“We create bespoke reports during the deals, which look at potential future needs and considerations that could arise. Clients can then look at these for reference before implementing a redevelopment plan for a property. The due diligence documents we work on, which include environmental considerations, guide clients through what they can expect in the process of regeneration,” Dan says. This work relies on the team building an in-depth understanding of the client's plans and requirements, enabling them to anticipate potential future needs from the outset.
In a recent high-profile example, Dan is proud to be part of the team that advised High Peak Borough Council on its acquisition of The Springs shopping centre in Buxton – the catalyst that will kick-start its redevelopment of the historic town centre and a key milestone in its Future High Streets project. “I was heavily involved in the due diligence and in reviewing all the negotiating documents. This deal was great in terms of exposure and I worked very closely with the lead partner, who gave me a lot of responsibility,” Dan tells us. The Council purchased the building as part of its long-term strategy to regenerate the Spring Gardens area, and create a fit for purpose town centre that retains the rich heritage and culture that Buxton is known for.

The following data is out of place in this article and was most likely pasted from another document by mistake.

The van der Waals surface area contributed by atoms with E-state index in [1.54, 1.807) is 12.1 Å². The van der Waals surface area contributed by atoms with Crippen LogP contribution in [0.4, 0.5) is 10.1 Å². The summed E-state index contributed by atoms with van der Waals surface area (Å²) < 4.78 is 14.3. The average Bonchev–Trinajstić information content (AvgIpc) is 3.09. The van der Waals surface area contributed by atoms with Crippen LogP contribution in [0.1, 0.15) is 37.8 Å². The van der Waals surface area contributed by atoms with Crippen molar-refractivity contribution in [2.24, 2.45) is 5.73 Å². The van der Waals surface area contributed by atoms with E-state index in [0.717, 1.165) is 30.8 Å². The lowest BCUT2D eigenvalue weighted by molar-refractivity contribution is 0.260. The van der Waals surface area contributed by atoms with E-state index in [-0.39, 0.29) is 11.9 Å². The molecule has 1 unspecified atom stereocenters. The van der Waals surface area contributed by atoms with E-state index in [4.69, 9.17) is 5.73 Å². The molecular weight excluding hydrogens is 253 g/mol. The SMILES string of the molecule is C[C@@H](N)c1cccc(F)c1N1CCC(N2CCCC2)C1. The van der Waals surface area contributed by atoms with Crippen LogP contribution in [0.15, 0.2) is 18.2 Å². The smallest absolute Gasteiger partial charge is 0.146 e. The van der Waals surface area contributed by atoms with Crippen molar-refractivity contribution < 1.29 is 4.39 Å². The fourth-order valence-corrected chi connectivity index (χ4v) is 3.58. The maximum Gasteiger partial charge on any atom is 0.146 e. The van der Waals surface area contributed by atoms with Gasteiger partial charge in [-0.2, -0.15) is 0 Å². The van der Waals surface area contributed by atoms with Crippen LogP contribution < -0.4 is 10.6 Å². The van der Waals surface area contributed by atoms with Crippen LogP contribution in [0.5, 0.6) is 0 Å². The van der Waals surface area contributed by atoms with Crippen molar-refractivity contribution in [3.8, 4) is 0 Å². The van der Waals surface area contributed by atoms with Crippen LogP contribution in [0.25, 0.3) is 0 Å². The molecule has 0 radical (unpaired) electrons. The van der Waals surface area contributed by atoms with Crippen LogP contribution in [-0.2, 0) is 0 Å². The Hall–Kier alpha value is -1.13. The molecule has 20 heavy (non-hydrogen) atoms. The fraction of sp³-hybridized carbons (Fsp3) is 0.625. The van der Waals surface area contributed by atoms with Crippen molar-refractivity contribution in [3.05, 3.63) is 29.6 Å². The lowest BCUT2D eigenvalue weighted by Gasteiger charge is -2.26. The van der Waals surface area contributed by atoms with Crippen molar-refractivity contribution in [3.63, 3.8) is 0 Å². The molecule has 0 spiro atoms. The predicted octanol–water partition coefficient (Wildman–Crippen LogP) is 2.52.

Dan also advised Harlow District Council on its £21 million acquisition of the Harvey Centre, which covered 8.5 acres of land with a mix of retail and leisure units. This deal let the council take more control over the wider regeneration of the town centre and transformed it into one of the biggest town centre landowners. “My role was to project manage the wider team, making sure everyone had all the resources they needed and that we were all on the same page in terms of the client’s expectations. I had a general overview of the portfolio and had to report back to the client, which was challenging but very enjoyable,” Dan says.
While all commercial property transactions involve certain key elements, regeneration-led deals bring specific challenges for the team to meet. “Working with councils means we need employment, commercial, procurement, tax and construction specialists on the team. There are a lot of things to consider – regenerations are long-term projects, but they also have to work and provide the council with revenue in the short-term, which makes our due diligence more challenging,” Dan explains. Drawing on expertise from colleagues across the firm makes fulfilling this nuanced brief possible.
Dan finds working on regeneration-led transactions very fulfilling and this work is what he is most proud of during his time at the firm. “It’s the kind of work that gives you a purpose – you’re not just creating profit for a client but having a positive effect on the wider community,” Dan explains. “I know that a few years from now, when I see a redeveloped property that I helped acquire, I will be proud that I played a role in transforming this asset so that it could improve the lives of people in the local community.”